Latin America is forecast to have the world’s highest proportion of women in the workplace by 2025, outstripping gender equality in both Europe and the US, according to a new report.
Half of all Latin American workers will be women by 2025, up from 36 per cent in 2015, according to Mercer’s second annual Women Thrive report.
Australia and New Zealand are predicted to increase women’s participation in the workforce from 35 per cent to 40 per cent.
Mercer talked to 600 organisations in 42 countries, representing 3.2 million employees.
Women are expected to continue to make up 37 per cent in Europe, while the US and Canada will have just 1 per cent more women at work, according to the 10-year forecast.
Female workers in Latin America also rank first for profit and loss roles (P&L) globally.
Roles with P&L responsibility, which involve monitoring the revenue and expenses of a company, tend to be the primary path to a CEO position.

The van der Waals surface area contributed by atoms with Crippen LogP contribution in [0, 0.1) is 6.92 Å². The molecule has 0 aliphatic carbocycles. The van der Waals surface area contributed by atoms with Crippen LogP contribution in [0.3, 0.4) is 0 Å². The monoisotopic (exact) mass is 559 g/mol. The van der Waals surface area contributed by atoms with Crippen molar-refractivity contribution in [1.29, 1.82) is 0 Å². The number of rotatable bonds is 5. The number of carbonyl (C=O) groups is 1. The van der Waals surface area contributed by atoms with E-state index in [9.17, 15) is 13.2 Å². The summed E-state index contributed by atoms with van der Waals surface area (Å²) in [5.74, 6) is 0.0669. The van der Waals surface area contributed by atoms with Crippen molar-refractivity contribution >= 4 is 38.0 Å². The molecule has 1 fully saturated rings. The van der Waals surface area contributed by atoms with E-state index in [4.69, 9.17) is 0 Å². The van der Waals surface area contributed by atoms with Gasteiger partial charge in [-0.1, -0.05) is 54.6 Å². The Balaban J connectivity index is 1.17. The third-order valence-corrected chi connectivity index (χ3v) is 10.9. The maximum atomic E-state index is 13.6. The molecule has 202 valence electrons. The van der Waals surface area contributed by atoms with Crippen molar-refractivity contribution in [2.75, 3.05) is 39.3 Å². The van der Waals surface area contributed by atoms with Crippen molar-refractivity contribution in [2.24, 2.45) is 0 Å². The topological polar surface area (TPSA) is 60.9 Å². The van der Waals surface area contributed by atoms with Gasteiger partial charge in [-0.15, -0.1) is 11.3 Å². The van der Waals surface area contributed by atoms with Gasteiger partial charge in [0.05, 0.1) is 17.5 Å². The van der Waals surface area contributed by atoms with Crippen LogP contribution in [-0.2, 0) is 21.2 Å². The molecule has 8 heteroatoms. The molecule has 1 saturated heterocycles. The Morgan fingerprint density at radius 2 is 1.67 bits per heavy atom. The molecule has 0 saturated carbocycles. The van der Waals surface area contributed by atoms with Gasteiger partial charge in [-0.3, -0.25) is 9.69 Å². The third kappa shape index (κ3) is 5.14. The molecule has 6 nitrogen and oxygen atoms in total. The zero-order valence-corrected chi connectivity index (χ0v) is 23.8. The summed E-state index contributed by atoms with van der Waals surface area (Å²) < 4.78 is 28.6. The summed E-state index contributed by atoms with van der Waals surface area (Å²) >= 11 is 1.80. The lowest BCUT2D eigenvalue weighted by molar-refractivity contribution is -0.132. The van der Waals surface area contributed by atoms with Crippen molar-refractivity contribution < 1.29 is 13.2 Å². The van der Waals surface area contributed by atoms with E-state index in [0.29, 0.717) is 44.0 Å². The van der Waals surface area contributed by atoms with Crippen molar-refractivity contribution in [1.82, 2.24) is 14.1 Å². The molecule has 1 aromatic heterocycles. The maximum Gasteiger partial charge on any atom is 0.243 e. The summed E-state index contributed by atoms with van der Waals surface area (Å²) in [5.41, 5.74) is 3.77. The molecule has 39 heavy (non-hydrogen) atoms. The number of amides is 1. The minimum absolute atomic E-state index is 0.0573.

Mercer’s research said that they are now expecting Latin women to overtake 44 per cent of executives roles in 2025, an increase of 17 per cent from than today's rate.
Globally women are expected to comprise 40 percent of the workforce at the professional level and above by 2025.
Pat Milligan, senior partner at Mercer, said organisations in all the regions surveyed were committed to improving gender equality but the current means of hiring, promoting and retention of women are not enough to close the gap between men and women in the next decade.
“In 10 years, organisations won’t even be close to gender equality in most regions of the world. If CEOs want to drive their growth tomorrow through diversity, they need to take action today,” she said.
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